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Jeff Watkins
12-10-2017, 2:28 PM
Hello, I have been reading the forums for some time and, like many before me, I am ready to invest in a Glavo Fiber laser. As many of you who already have or are going through the order process know, the choices can be very daunting. I ve received a number of quotes over the past few weeks with prices and options all over the place. Some with lower prices but higher shipping, others with different models of laser sources. The 30w M6 quotes range from $8k to $10,800, with some including a rotary and others not. After perusing the forums for awhile now, and funds permitting, I am pretty settled on a 30 watt MOPA in the Split type design with a Rotary for doing Stainless Tumblers and mugs with some color here and there. The problem or question I have run into is with the JPT sources. I noticed some companies quoting YDFLP-30-M6+-S and YDFLP-30-M6+-L1 laser sources and others showing C-30-M6+-S and C-30-M6+-L1 sources. None of them seem to be able to tell me the difference between teh YDFLP- and the C- source. Thinking it was just each companies naming, I decided to look at the JPTOE website and sure enough they list both YDFLP and C version with identical specifications. The -L model of each has a 31-2000kHz range and the -S version 60-2000kHz range, otherwise everything else is identical. Does anyone have any of these models and if so which one? What is the widest kHz frequency range you have used with your fibers? What is the wildest thing you have been able to mark? leather, wood, pu notebooks, etc... Of the people that have Glavo Fibers, what would you do differently if ordering again. If you have a MOPA, do YOU use color and do you play with it to get the best colors? Have you paid off your investment and how long did it take you? I am somewhat torn between LaserPower Company who is offering the YDFLP-30-M6+-L and XT Laser who uses the C-30-M6+-S. XT Laser has a blog that's updated regularly and they are constantly posting videos of their lasers. LaserPower seems to be offering a better source for a little less but I can not find anything on them and they do not post videos very often. Thanks, Jeff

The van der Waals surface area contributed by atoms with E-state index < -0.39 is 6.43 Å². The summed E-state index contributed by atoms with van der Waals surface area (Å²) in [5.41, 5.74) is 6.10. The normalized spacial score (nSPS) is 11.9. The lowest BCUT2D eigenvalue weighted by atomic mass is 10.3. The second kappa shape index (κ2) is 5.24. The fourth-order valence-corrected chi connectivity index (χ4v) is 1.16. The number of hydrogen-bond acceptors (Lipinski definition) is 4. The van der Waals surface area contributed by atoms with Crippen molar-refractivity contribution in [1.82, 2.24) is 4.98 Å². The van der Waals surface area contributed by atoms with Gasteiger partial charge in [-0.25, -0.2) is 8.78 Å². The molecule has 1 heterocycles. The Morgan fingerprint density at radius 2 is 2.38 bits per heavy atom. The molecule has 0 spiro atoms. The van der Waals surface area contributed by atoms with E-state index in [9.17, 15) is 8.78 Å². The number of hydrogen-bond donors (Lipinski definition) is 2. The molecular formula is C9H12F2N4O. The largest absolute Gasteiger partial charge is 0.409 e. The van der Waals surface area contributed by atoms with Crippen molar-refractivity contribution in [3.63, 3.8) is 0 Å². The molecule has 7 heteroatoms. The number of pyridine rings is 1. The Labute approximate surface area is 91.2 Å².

Tim Bateson
12-10-2017, 3:25 PM
Got mine through DLM Lasers in Minnesota. Would I get something else now - probably not. Great machine. My 50 watt is a bit more expensive than what most here use, but I still think it was worth the extra cash. Only had it 5 months, so not yet paid for itself, but pretty darn close. There were less expensive lasers out there, but I'm an established business man, so cheapest isn't my primary goal. Dependability & capability are a bit higher on my priority list. I only cut corners by not getting a hood/box for it. Jury is still out if that was a miscue. Been a couple jobs I would have wanted one, others, it would just have been in the way.
DLM Lasers

Rodne Gold
12-11-2017, 4:00 AM
The only thing that I regret is not going for a 30w .. my 20W was $5k door to door